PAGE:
Architect, Patron and Craftsman in Tudor and Early Stuart England
The most recent volume in the Rewley House Studies in the Historic Environment series looks at the architecture of the English Renaissance: a blend of styles once derided as 'backwards' but now celebrated for its inventiveness and pioneering achievements.
Volume 6 - Architect, Patron and Craftsman in Tudor and Early Stuart England - comprises papers from the weekend conference held in Rewley House in 2016, in honour of Professor Malcolm Airs who taught at Oxford's Department for Continuing Education from 1975 to 2006. Professor Airs' scholarship has centred on the domestic architecture of the Tudor and Early Stuart Period, particularly on building processes and craftsmen.
In Tudor and early Stuart times, Gothic elements continued to be used but mixed with details inspired by Classical antiquity. This was the English Renaissance, but the systematic use of Classical models, and the publication of handbooks of Classical architecture, and the profession of architecture were all in their infancy.
The blend of styles is unique to England: while it used to be dismissed as backward it is today celebrated for its inventiveness and pioneering achievements.
Professor Airs’ friends and colleagues pay tribute to his scholarship in a series of essays on topics which have interested him.
The contents include:
- an appreciation of Professor Airs’ career by William Whyte
- Nicholas Cooper on the historiography of the Tudor and Jacobean house
- a detailed examination of Wollaton Hall (pictured) by Pete Smith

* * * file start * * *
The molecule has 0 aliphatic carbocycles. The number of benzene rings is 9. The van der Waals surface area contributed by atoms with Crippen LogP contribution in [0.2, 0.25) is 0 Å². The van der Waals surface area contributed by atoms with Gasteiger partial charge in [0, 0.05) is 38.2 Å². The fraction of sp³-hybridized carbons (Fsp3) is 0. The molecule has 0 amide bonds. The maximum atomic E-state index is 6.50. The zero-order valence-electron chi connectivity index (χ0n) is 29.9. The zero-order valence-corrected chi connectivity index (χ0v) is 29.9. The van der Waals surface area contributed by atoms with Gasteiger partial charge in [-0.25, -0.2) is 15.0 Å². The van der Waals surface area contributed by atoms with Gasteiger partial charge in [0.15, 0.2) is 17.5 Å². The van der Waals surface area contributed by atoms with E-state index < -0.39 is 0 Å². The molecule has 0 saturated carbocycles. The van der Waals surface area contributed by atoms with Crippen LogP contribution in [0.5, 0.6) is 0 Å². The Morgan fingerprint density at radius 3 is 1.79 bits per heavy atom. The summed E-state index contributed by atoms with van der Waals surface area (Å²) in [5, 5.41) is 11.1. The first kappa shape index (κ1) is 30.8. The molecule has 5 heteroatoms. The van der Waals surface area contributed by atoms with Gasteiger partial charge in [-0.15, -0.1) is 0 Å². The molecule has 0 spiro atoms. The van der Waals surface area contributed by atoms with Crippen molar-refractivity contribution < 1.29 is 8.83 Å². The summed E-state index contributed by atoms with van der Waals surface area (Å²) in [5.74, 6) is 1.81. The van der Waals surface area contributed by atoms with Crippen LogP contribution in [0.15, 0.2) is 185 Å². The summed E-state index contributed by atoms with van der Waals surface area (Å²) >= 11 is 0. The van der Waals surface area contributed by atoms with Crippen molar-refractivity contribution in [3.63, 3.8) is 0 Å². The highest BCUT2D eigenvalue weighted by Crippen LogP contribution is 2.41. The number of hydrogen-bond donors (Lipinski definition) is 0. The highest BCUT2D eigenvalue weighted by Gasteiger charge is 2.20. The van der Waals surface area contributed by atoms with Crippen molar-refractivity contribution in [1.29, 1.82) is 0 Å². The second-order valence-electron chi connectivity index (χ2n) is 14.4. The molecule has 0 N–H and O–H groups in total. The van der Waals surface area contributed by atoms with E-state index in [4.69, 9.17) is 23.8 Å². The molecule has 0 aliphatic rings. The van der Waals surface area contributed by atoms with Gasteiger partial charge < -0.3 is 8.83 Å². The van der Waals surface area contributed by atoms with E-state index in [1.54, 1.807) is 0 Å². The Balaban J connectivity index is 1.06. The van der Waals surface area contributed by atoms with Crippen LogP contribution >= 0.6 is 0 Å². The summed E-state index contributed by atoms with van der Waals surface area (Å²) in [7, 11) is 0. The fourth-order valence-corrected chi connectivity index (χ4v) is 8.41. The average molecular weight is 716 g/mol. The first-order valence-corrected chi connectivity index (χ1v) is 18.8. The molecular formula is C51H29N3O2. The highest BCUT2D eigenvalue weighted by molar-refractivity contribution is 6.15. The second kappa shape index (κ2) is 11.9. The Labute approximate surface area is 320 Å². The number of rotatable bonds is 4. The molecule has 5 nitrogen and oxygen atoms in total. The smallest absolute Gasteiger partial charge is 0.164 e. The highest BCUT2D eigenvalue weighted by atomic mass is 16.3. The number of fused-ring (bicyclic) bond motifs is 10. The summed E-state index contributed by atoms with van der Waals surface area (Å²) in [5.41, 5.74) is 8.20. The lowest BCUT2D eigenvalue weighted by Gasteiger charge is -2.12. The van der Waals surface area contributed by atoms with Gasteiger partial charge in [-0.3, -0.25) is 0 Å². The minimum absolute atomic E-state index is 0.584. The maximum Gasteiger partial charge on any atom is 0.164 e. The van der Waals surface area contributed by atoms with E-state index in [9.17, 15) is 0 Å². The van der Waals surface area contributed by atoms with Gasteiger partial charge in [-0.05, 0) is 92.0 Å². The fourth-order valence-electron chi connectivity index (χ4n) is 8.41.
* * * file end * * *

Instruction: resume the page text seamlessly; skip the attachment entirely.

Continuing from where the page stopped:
- planning at Doddington Hall and Ham House by David Adshead
- a discussion elite houses in London by Paula Henderson
- garden cloisters and terraces by Sally Jeffery
- the Schools Quadrangle at Oxford by Geoffrey Tyack.
Thematic papers include Maurice Howard on painted panelling and furnishing, Claire Gapper on patrons, plasterers and architects, and Kathryn Davies on vernacular wall-paintings. The volume concludes with a discussion by Mark Girouard of his forthcoming biographical dictionary of architects of the period.
Architect, Patron and Craftsman in Tudor and Early Stuart England is the sixth volume in the Rewley House Studies in the Historic Environment series. Volumes 1-5 focus on a variety of topics, including the Medieval Great House, Country House Technology, the works of Sir George Gilbert Scott, and two volumes on Places of Worship.
Copies may be ordered from the publisher post-free within the UK, or through any bookseller. Please contact the publisher, Shaun Tyas: email: firstname.lastname@example.org; telephone: 01775 821542; address: 1 High Street Donington, Lincolnshire, PE11 4TA
Published 1 February 2018